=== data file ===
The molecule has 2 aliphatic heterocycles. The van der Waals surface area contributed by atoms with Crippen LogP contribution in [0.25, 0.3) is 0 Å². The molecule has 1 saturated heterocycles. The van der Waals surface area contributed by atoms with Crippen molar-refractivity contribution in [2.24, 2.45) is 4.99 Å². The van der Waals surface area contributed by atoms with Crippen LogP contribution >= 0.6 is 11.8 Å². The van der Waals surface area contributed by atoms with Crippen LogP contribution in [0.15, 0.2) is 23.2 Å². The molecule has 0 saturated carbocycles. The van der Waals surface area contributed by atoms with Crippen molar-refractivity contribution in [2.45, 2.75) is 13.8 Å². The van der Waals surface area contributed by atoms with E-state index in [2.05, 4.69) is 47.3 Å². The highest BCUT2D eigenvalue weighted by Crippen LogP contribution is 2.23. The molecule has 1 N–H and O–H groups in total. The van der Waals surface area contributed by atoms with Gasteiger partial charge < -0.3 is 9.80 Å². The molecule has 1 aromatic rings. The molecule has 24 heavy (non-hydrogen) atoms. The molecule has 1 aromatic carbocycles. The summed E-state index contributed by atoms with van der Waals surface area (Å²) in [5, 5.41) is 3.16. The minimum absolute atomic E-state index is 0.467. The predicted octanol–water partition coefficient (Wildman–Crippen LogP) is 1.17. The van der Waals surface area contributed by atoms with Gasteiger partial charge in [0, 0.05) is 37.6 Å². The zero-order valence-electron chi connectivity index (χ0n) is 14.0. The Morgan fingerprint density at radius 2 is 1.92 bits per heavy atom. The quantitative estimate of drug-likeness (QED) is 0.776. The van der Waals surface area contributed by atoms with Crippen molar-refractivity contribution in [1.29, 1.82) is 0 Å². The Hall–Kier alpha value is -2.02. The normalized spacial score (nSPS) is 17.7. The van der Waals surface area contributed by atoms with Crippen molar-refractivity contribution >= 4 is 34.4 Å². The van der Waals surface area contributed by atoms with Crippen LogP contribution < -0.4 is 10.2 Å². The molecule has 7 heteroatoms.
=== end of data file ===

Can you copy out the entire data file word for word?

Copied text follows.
The molecule has 2 aliphatic heterocycles. The van der Waals surface area contributed by atoms with Crippen LogP contribution in [0.25, 0.3) is 0 Å². The molecule has 1 saturated heterocycles. The van der Waals surface area contributed by atoms with Crippen molar-refractivity contribution in [2.24, 2.45) is 4.99 Å². The van der Waals surface area contributed by atoms with Crippen LogP contribution >= 0.6 is 11.8 Å². The van der Waals surface area contributed by atoms with Crippen LogP contribution in [0.15, 0.2) is 23.2 Å². The molecule has 0 saturated carbocycles. The van der Waals surface area contributed by atoms with Crippen molar-refractivity contribution in [2.45, 2.75) is 13.8 Å². The van der Waals surface area contributed by atoms with E-state index in [2.05, 4.69) is 47.3 Å². The highest BCUT2D eigenvalue weighted by Crippen LogP contribution is 2.23. The molecule has 1 N–H and O–H groups in total. The van der Waals surface area contributed by atoms with Gasteiger partial charge < -0.3 is 9.80 Å². The molecule has 1 aromatic rings. The molecule has 24 heavy (non-hydrogen) atoms. The molecule has 1 aromatic carbocycles. The summed E-state index contributed by atoms with van der Waals surface area (Å²) in [5, 5.41) is 3.16. The minimum absolute atomic E-state index is 0.467. The predicted octanol–water partition coefficient (Wildman–Crippen LogP) is 1.17. The van der Waals surface area contributed by atoms with Gasteiger partial charge in [0, 0.05) is 37.6 Å². The zero-order valence-electron chi connectivity index (χ0n) is 14.0. The Morgan fingerprint density at radius 2 is 1.92 bits per heavy atom. The quantitative estimate of drug-likeness (QED) is 0.776. The van der Waals surface area contributed by atoms with Crippen molar-refractivity contribution in [1.29, 1.82) is 0 Å². The Hall–Kier alpha value is -2.02. The normalized spacial score (nSPS) is 17.7. The van der Waals surface area contributed by atoms with Crippen molar-refractivity contribution >= 4 is 34.4 Å². The van der Waals surface area contributed by atoms with Crippen LogP contribution < -0.4 is 10.2 Å². The molecule has 7 heteroatoms.